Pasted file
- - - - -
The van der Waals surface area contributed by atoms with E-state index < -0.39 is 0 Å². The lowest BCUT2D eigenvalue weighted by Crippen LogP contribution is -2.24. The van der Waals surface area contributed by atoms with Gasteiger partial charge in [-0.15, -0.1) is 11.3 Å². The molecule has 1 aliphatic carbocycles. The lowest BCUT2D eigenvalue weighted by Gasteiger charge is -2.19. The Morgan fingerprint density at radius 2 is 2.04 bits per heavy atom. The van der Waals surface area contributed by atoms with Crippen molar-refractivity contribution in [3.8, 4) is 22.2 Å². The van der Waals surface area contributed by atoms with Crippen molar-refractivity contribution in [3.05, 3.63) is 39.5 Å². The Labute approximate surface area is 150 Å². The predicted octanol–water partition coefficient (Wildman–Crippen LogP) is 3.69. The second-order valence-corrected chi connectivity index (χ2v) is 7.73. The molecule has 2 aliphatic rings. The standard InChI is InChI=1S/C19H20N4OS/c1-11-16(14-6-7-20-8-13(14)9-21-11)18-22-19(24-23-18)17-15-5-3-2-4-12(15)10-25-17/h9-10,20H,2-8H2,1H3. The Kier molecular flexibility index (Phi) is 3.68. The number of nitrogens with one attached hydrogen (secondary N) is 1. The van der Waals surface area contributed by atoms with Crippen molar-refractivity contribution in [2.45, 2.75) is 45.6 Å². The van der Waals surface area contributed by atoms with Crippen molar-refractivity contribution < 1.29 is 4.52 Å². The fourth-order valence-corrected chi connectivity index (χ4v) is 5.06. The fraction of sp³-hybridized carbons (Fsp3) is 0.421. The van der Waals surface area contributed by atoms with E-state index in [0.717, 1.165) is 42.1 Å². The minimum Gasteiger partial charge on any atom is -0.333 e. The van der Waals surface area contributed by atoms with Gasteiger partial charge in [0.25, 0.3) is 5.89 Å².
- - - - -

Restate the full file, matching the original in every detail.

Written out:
The van der Waals surface area contributed by atoms with E-state index < -0.39 is 0 Å². The lowest BCUT2D eigenvalue weighted by Crippen LogP contribution is -2.24. The van der Waals surface area contributed by atoms with Gasteiger partial charge in [-0.15, -0.1) is 11.3 Å². The molecule has 1 aliphatic carbocycles. The lowest BCUT2D eigenvalue weighted by Gasteiger charge is -2.19. The Morgan fingerprint density at radius 2 is 2.04 bits per heavy atom. The van der Waals surface area contributed by atoms with Crippen molar-refractivity contribution in [3.8, 4) is 22.2 Å². The van der Waals surface area contributed by atoms with Crippen molar-refractivity contribution in [3.05, 3.63) is 39.5 Å². The Labute approximate surface area is 150 Å². The predicted octanol–water partition coefficient (Wildman–Crippen LogP) is 3.69. The second-order valence-corrected chi connectivity index (χ2v) is 7.73. The molecule has 2 aliphatic rings. The standard InChI is InChI=1S/C19H20N4OS/c1-11-16(14-6-7-20-8-13(14)9-21-11)18-22-19(24-23-18)17-15-5-3-2-4-12(15)10-25-17/h9-10,20H,2-8H2,1H3. The Kier molecular flexibility index (Phi) is 3.68. The number of nitrogens with one attached hydrogen (secondary N) is 1. The van der Waals surface area contributed by atoms with Crippen molar-refractivity contribution in [2.45, 2.75) is 45.6 Å². The van der Waals surface area contributed by atoms with Crippen molar-refractivity contribution < 1.29 is 4.52 Å². The fourth-order valence-corrected chi connectivity index (χ4v) is 5.06. The fraction of sp³-hybridized carbons (Fsp3) is 0.421. The van der Waals surface area contributed by atoms with E-state index in [0.717, 1.165) is 42.1 Å². The minimum Gasteiger partial charge on any atom is -0.333 e. The van der Waals surface area contributed by atoms with Gasteiger partial charge in [0.25, 0.3) is 5.89 Å².